In other news and notes from around town:
• The commercial momentum on south Iowa Street continues to build. Plans have been filed to redevelop the site at 24th and Iowa streets that previously housed a Phillips 66 service station. Plans call for about $125,000 worth of work to remodel the building into a more traditional office/retail building. Property owner Brandon Haverty told me he wasn’t quite ready to announce the tenant. But based on information filed with the city, it appears a Georgia-based firm called Anderson Financial Services is the tenant. A source called Mr. Google tells me the company primarily operates LoanMax Title Loan businesses across the country. Again, no official word on whether that is what is slated for the spot, but it might be worth keeping an eye on. Haverty said he expects the site to be ready for business in the first quarter of 2015.
If it indeed is a title loan place, that may be what they call synergy in the business world. Lots of retailers, lots of cars going by, which of course equals one thing: I really do need to fit into my letter jacket so I can stay warm on my walks to work.
There’s a trade in the works that sounds mighty familiar from my youth: Trading books for bats and balls.
I have received confirmation that University Book Shop, 1116 W. 23rd St., is on the way out, and Jock’s Nitch sporting goods is on the way in.
Scott Ozier, a store manager for Jock’s Nitch, told me the company will be vacating its space at 916 Massachusetts St. in order to offer a more full-line sporting goods store in the much larger space on 23rd Street.
“This will allow us to carry a lot more sporting goods,” said Ryan Boler, another manager at the company, which has eight stores in eastern and central Kansas and another five in Missouri and Oklahoma. “There is a need for it in Lawrence. There are not a lot of options in Lawrence right now, and we think the location on 23rd Street will make it easier for people to get to.”
The Jock’s Nitch store at 837 Massachusetts St. will remain open. That store serves as the company’s KU fan shop store, focusing on apparel and other team merchandise rather than sporting goods.
The new store on 23rd Street will be more than twice as large as the company’s store on Massachusetts Street.
Ozier said the new store can handle a larger line of products in all categories, but he said the soccer section is expected to expand significantly, and more football gear is expected during season as well. In addition, the company will start running a team center out of the store, selling custom apparel to youth and high school teams.
Ozier said he hopes the store can be open by April 1. The company’s store at 916 Massachusetts has been closed all week, but reopened today to begin a moving liquidation sale. The store is marking down items 25 percent to 75 percent in an effort to reduce the amount of merchandise that the company will have to move. Ozier said the store will be open through the holidays, but likely would close in early 2013, and then reopen a few months later on 23rd Street.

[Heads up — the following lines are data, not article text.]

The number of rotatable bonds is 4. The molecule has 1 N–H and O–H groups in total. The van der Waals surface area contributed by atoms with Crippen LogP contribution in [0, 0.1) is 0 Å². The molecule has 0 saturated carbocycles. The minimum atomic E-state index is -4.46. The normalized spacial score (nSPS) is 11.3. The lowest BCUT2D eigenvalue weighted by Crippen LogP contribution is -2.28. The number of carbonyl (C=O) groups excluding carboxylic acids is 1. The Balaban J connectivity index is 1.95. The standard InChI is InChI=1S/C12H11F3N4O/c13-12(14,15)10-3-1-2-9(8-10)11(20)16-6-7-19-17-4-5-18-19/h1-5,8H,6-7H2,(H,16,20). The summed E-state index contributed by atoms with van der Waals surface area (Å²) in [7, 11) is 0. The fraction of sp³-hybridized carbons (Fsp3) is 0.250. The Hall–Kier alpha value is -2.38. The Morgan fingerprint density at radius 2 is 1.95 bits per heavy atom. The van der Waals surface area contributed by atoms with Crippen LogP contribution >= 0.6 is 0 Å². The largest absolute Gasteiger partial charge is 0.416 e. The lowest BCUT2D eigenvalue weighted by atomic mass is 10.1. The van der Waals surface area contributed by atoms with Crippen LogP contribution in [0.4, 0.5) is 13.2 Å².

No word yet on when the last day for the University Book Shop will be. It does not come as a surprise that UBS is leaving the location. We reported earlier this year that the building was on the market. Plus, the owners of UBS also own Jayhawk Bookstore, which has a prime textbook selling location right on the edge of the KU campus.
• I know talk of a sporting goods store will cause people to wonder about whether one of the big box retailers, like a Dick’s Sporting Goods Store, is eyeing Lawrence.
That rumor certainly has been around for awhile, but so far it has remained just that — a rumor. The former Sears building at 27th and Iowa has been a rumor hub for such developments. Dick’s has been mentioned as a possible tenant for that location, but my understanding is that the long-term future of the Sears building is uncertain because Sears’ parent company and the Los Angeles real estate company that owns the building haven’t yet agreed how to dispose of the remaining time left on the building’s lease.
The latest rumor I’ve heard — and I haven’t yet confirmed it — is that a local car dealership plans to move into a portion of the building while it does major work on one of its dealership buildings. I’ll check on that and see if there is any truth there.
As for big box stores, though, I’m pretty certain Lawrence is getting some serious looks from a few. I don’t know all the names yet, but Menards sure seems to be mentioned a lot these days. We had reported there may be some interest in converting the former Gaslight Mobile Home Village into retail space, now that a deal for an apartment complex has fallen through at that location. But I’m pretty certain there are other locations Menards and other big box stores are looking at.
Certainly, there is the retail area the Schawda’s are trying to develop at Sixth and the South Lawrence Trafficway, which they hope will get a boost from the proposed KU/city sports park. But I’m going to be keeping a close eye on the South Iowa Street corridor. I think there is a lot of momentum building in the southern Lawrence area.
Do you think it is coincidence that it is building about the same time folks think the South Lawrence Trafficway will be completed?
I’ll let you know when I hear more solid details.